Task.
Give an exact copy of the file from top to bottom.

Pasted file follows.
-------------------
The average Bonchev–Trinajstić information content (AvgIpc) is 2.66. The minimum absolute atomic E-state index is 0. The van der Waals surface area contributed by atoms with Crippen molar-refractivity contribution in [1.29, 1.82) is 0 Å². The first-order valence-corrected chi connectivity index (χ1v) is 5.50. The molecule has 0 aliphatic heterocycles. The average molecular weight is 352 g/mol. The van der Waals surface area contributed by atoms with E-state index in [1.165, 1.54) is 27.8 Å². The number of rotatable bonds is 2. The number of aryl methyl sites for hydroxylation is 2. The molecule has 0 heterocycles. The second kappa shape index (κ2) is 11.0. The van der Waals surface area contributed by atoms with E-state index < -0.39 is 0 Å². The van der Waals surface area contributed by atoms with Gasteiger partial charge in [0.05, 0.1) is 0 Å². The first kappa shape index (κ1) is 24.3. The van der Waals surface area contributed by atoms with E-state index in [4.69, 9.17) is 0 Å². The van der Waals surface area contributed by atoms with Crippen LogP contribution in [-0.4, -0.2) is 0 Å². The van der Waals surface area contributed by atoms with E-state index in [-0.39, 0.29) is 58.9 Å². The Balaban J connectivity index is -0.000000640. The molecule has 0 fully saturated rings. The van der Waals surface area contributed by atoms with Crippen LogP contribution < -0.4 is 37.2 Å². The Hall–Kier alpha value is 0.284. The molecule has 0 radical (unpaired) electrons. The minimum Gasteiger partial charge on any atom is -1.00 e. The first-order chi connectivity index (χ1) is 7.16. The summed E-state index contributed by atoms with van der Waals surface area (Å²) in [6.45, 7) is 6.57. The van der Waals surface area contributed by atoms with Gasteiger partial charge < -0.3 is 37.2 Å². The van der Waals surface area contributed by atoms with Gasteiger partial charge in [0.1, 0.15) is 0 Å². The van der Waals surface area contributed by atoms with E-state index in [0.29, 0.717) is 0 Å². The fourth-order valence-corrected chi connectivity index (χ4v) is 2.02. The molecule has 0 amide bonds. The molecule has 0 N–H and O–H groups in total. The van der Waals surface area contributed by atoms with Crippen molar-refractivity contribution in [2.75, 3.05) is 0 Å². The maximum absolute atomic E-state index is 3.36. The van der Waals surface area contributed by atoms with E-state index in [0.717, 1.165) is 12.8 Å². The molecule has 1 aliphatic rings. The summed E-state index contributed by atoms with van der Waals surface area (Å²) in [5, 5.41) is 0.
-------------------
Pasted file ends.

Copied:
The average Bonchev–Trinajstić information content (AvgIpc) is 2.66. The minimum absolute atomic E-state index is 0. The van der Waals surface area contributed by atoms with Crippen molar-refractivity contribution in [1.29, 1.82) is 0 Å². The first-order valence-corrected chi connectivity index (χ1v) is 5.50. The molecule has 0 aliphatic heterocycles. The average molecular weight is 352 g/mol. The van der Waals surface area contributed by atoms with E-state index in [1.165, 1.54) is 27.8 Å². The number of rotatable bonds is 2. The number of aryl methyl sites for hydroxylation is 2. The molecule has 0 heterocycles. The second kappa shape index (κ2) is 11.0. The van der Waals surface area contributed by atoms with E-state index < -0.39 is 0 Å². The van der Waals surface area contributed by atoms with Gasteiger partial charge in [0.05, 0.1) is 0 Å². The first kappa shape index (κ1) is 24.3. The van der Waals surface area contributed by atoms with E-state index in [4.69, 9.17) is 0 Å². The van der Waals surface area contributed by atoms with Crippen LogP contribution in [-0.4, -0.2) is 0 Å². The van der Waals surface area contributed by atoms with E-state index in [-0.39, 0.29) is 58.9 Å². The Balaban J connectivity index is -0.000000640. The molecule has 0 fully saturated rings. The van der Waals surface area contributed by atoms with Crippen LogP contribution < -0.4 is 37.2 Å². The Hall–Kier alpha value is 0.284. The molecule has 0 radical (unpaired) electrons. The minimum Gasteiger partial charge on any atom is -1.00 e. The first-order chi connectivity index (χ1) is 7.16. The summed E-state index contributed by atoms with van der Waals surface area (Å²) in [6.45, 7) is 6.57. The van der Waals surface area contributed by atoms with Gasteiger partial charge < -0.3 is 37.2 Å². The van der Waals surface area contributed by atoms with Gasteiger partial charge in [0.1, 0.15) is 0 Å². The van der Waals surface area contributed by atoms with E-state index in [0.29, 0.717) is 0 Å². The fourth-order valence-corrected chi connectivity index (χ4v) is 2.02. The molecule has 0 amide bonds. The molecule has 0 N–H and O–H groups in total. The van der Waals surface area contributed by atoms with Crippen molar-refractivity contribution in [2.75, 3.05) is 0 Å². The maximum absolute atomic E-state index is 3.36. The van der Waals surface area contributed by atoms with E-state index in [0.717, 1.165) is 12.8 Å². The molecule has 1 aliphatic rings. The summed E-state index contributed by atoms with van der Waals surface area (Å²) in [5, 5.41) is 0.